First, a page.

Small Pickups Fall Short When It Comes to Rear-Seat Safety

IIHS-crash-test-small-pickups
The 2022 Nissan Frontier Crew Cab was rated acceptable by the IIHS after undergoing an updated moderate overlap frontal crash test.

Most small pickups fall short when it comes to protecting passengers seated in the rear, the latest crash test ratings from the Insurance Institute for Highway Safety show.

“Our updated moderate overlap front crash test proved to be challenging for small pickups,” said IIHS President David Harkey. “A common problem was that the rear passenger dummy's head came dangerously close to the front seatback, and in many cases, dummy measurements indicated a risk of neck or chest injuries. All these things tell us that the rear seat belts need improvement.”

None of the five small crew cab pickups IIHS tested earns a good rating. The Nissan Frontier is rated acceptable. The Ford Ranger earns a marginal rating, and the Chevrolet Colorado, Jeep Gladiator and Toyota Tacoma are all rated poor. The ratings only apply to the crew cab versions.

IIHS launched the updated moderate overlap front test last year after research showed that in newer vehicles the risk of a fatal injury is now higher for belted occupants in the rear than for those in front. This is not because the rear seat has become less safe. Rather, the front seat has become safer because of improved airbags and advanced seat belts that are rarely available in back. Even with these developments, the back seat remains the safest place for young children, who can be injured by an inflating front airbag.

To encourage manufacturers to improve rear-seat protection, the updated test adds a dummy in the back seat behind the driver. The driver dummy is the size of an average adult man. The rear dummy is the size of a small woman or 12-year-old child. IIHS researchers also developed new metrics that focus on the injuries most frequently seen in back-seat passengers.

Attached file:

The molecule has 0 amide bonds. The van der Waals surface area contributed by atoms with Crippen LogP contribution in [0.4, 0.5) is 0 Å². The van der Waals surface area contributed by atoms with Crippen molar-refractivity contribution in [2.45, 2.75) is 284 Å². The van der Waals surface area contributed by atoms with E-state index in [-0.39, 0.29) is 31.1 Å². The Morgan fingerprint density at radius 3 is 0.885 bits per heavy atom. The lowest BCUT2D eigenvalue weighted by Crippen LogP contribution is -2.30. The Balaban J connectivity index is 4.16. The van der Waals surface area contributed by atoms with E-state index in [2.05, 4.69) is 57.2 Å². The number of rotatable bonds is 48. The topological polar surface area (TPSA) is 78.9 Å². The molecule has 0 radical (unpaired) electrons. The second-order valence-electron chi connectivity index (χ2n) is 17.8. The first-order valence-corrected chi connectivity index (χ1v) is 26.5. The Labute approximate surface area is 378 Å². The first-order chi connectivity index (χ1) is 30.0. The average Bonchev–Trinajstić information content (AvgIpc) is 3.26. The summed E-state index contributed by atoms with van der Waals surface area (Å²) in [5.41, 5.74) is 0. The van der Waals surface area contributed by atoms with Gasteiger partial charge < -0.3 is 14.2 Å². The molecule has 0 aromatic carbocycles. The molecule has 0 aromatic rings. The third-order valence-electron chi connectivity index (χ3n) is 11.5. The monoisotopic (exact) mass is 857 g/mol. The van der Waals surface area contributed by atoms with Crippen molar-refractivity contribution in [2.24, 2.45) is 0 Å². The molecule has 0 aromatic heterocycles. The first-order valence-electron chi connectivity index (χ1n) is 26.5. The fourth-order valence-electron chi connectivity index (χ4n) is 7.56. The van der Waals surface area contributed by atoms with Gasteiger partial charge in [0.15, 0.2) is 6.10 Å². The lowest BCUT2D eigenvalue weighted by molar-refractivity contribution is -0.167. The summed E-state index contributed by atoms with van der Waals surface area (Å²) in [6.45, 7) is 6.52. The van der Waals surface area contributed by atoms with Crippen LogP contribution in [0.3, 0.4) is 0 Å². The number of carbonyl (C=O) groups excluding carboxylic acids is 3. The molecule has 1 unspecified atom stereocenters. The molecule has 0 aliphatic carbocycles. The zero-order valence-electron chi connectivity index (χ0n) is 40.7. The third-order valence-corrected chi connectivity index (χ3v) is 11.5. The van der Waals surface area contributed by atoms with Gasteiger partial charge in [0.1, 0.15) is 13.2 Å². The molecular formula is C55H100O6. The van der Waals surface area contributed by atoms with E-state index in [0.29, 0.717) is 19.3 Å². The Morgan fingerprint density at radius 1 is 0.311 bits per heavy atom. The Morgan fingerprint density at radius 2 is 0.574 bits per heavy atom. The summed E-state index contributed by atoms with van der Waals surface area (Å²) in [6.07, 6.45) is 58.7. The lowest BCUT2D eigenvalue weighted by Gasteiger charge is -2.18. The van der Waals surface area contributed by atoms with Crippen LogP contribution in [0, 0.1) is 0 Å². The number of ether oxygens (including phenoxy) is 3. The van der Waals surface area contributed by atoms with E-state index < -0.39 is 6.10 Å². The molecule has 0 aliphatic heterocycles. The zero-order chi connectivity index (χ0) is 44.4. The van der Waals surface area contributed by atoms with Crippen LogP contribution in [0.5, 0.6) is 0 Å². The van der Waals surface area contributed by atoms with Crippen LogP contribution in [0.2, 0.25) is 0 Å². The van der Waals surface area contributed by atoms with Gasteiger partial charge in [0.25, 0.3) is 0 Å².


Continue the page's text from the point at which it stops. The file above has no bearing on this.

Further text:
For a vehicle to earn a good rating, there can’t be an excessive risk of injury to the head, neck, chest or thigh, as recorded by the second-row dummy. The dummy should remain correctly positioned during the crash without sliding forward beneath the lap belt, or “submarining”. The head should also remain a safe distance from the front seatback and the rest of the vehicle interior. A pressure sensor on the rear dummy’s torso is used to check whether the shoulder belt is too high, which can make the restraint system less effective.

As in the original test, the structure of the occupant compartment must maintain adequate survival space for the driver, and measurements taken from the driver dummy shouldn’t show an excessive risk of injuries.

All five small pickups provided good protection in the front seat. However, measurements indicated a slightly higher risk of leg or foot injuries to the driver in the Gladiator and Tacoma.

In the Colorado, Frontier, Ranger and Tacoma, the restraints in the back seat allowed the rear dummy’s head to come too close to the front seatback. That was not an issue for the Gladiator. However, its rear restraints do not include a side curtain airbag, increasing the risk of injury from a hard impact with the interior of the vehicle or even something outside it.

In the Ranger, the rear dummy submarined beneath the lap belt, causing it to ride up from the ideal position on the pelvis onto the abdomen, which increases the risk of internal injuries.

Otherwise, injury measures taken from the rear dummy indicated a moderate or likely risk of both neck and chest injuries in the poor-rated Colorado, Gladiator and Tacoma and a moderate risk of chest injuries in the marginal-rated Ranger.

Source: IIHS

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